Popol Vuh Op.44 - Ginastera’s last major orchestral work - was commissioned by the Philadelphia Orchestra who had just first performed his large-scale choral orchestral Turbae ad Passionem Gregorianam Op.43. Ginastera started sketching the piece almost immediately but for whatever reasons laid his sketches aside resuming work in 1982. The bulk of it was thus completed some time before the composer’s death but was actually left unfinished at the time of Ginastera’s death. When Ormandy died in 1985 the score was all but forgotten till the pianist Barbara Nissman drew Leonard Slatkin’s attention to it. Both deemed it perfectly performable as such so that Slatkin and the Saint Louis Symphony Orchestra gave the first performance in 1989 and recorded it soon afterwards on RCA 09026 60993 2 (possibly still available). The Popol Vuh or Council Book contains the mythological Mayan narrative of creation. The various movements of the work thus trace the creation of the world according to the Mayas from the original chaos to the birth of man, subject of the missing final movement that should have been scored for percussion only. It is perfectly viable as it stands. The music is vintage Ginastera with its mix of primal brutality and of more reflective or atmospheric stances. The opening movement La Noche de los Tiempos grows from the depths of the orchestra with dark growling from bass instruments. The impression of inchoate chaos is maintained throughout except for a short violent outburst when the Divine Council decides to create the world. The following movements El Nacimiento de la Tierra (“The Birth of the Earth”) and El Despertar de la Naturaleza (“The Awakening of Nature”) evoke the process of creation, at first from simple beginnings. These progressively become engulfed in more dynamic elements, the whole leading into the short violent El Gritto de la Creación (“The Cry of the Creation”). But the gods are not satisfied with what they have created and La Gran Lluvia (“The Great Rain”) sweeps everything away so that the Gods may start again. This allows for the creation of mankind in the form of La Ceremonia Magíca del Maiz (“The Magic Ceremony of Corn”), another powerful dance. The final movement evokes the creation of the sun, the moon and the stars in a slow crescendo culminating in heroic fanfares (El Amanecer de la Humanidad - “The Dawn of Mankind”). The incomplete Popol Vuh remains an impressive score in its own right. It will not fail to make its mark on the attentive and sympathetic listener. Incidentally there is still another recording of Popol Vuh available on Neos 10918, a most desirable release for all lovers of Ginastera’s music because it is coupled with the impressive and very little known Cantata para América Mágica Op.27 for soprano and percussion.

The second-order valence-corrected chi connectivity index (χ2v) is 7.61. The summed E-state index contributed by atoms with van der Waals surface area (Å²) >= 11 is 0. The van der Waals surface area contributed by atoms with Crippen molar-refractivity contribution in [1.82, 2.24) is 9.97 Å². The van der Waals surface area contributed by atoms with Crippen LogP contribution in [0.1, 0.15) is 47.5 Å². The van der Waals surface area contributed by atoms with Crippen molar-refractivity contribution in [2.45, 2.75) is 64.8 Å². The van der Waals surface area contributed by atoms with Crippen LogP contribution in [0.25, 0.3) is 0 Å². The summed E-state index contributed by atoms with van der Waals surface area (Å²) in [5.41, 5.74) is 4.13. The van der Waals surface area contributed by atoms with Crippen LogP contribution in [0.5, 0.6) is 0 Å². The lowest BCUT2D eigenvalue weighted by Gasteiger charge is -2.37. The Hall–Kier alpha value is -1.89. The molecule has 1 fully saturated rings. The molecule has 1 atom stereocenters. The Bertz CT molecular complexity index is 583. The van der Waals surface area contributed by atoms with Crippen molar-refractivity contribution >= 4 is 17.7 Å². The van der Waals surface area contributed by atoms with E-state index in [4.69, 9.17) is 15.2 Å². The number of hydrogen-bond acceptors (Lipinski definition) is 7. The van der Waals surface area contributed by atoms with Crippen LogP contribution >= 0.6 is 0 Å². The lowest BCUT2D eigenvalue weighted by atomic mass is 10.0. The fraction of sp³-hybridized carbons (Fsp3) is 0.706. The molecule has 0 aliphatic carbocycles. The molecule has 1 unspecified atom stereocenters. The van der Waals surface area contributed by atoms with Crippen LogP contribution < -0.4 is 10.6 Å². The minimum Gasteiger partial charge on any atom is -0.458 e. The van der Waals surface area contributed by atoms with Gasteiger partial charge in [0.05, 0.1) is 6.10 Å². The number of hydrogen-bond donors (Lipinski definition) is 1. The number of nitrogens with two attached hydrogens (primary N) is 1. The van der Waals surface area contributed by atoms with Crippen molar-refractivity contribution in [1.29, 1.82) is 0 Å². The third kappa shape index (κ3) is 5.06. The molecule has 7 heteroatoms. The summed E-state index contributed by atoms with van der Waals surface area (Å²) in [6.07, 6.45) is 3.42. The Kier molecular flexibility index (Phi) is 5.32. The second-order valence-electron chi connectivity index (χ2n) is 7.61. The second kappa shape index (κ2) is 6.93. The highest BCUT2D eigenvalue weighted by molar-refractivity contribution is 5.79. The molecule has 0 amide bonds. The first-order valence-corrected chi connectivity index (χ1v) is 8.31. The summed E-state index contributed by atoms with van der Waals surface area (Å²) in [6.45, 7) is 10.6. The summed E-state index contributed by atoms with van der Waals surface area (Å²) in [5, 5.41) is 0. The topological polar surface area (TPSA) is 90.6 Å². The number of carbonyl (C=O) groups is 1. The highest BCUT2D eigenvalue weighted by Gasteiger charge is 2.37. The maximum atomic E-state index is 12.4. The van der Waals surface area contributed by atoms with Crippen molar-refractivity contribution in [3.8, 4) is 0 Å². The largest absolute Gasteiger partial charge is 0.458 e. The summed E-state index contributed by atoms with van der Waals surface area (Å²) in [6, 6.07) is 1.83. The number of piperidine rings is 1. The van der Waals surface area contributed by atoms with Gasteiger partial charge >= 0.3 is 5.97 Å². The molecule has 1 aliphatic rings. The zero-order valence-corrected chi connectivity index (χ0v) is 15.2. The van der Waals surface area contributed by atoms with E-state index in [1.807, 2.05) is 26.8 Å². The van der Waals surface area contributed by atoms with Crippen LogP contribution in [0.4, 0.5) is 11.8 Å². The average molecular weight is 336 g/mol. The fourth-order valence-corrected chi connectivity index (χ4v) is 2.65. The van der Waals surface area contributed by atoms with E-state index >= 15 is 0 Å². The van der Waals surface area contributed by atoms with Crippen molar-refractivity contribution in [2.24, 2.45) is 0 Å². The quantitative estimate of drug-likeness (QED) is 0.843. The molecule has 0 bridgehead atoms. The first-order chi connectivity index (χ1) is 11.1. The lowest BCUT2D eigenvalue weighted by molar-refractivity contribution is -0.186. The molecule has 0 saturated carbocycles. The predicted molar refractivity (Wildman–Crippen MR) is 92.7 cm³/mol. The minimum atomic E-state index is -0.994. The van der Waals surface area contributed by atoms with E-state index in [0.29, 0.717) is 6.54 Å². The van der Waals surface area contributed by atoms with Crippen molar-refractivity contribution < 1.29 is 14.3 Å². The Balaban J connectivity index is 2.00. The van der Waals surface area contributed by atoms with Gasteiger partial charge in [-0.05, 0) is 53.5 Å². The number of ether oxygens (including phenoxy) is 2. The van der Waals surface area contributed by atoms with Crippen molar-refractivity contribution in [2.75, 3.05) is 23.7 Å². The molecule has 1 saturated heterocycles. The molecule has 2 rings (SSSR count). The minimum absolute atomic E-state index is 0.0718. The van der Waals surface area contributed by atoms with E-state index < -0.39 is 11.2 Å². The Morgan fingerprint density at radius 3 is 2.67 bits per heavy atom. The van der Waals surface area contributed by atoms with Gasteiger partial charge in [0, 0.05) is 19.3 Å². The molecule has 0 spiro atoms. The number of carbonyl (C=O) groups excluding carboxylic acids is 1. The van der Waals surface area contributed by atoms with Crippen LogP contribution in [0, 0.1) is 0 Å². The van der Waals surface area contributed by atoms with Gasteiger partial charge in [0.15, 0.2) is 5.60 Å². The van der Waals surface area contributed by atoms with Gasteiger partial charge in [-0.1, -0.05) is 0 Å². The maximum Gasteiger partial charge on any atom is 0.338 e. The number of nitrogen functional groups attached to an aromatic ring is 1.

Gisèle Ben-Dor is clearly on familiar ground here and she conducts vital, committed and convincing readings of all the works. All three orchestras respond superbly with playing of the highest quality. The recorded sound is excellent throughout.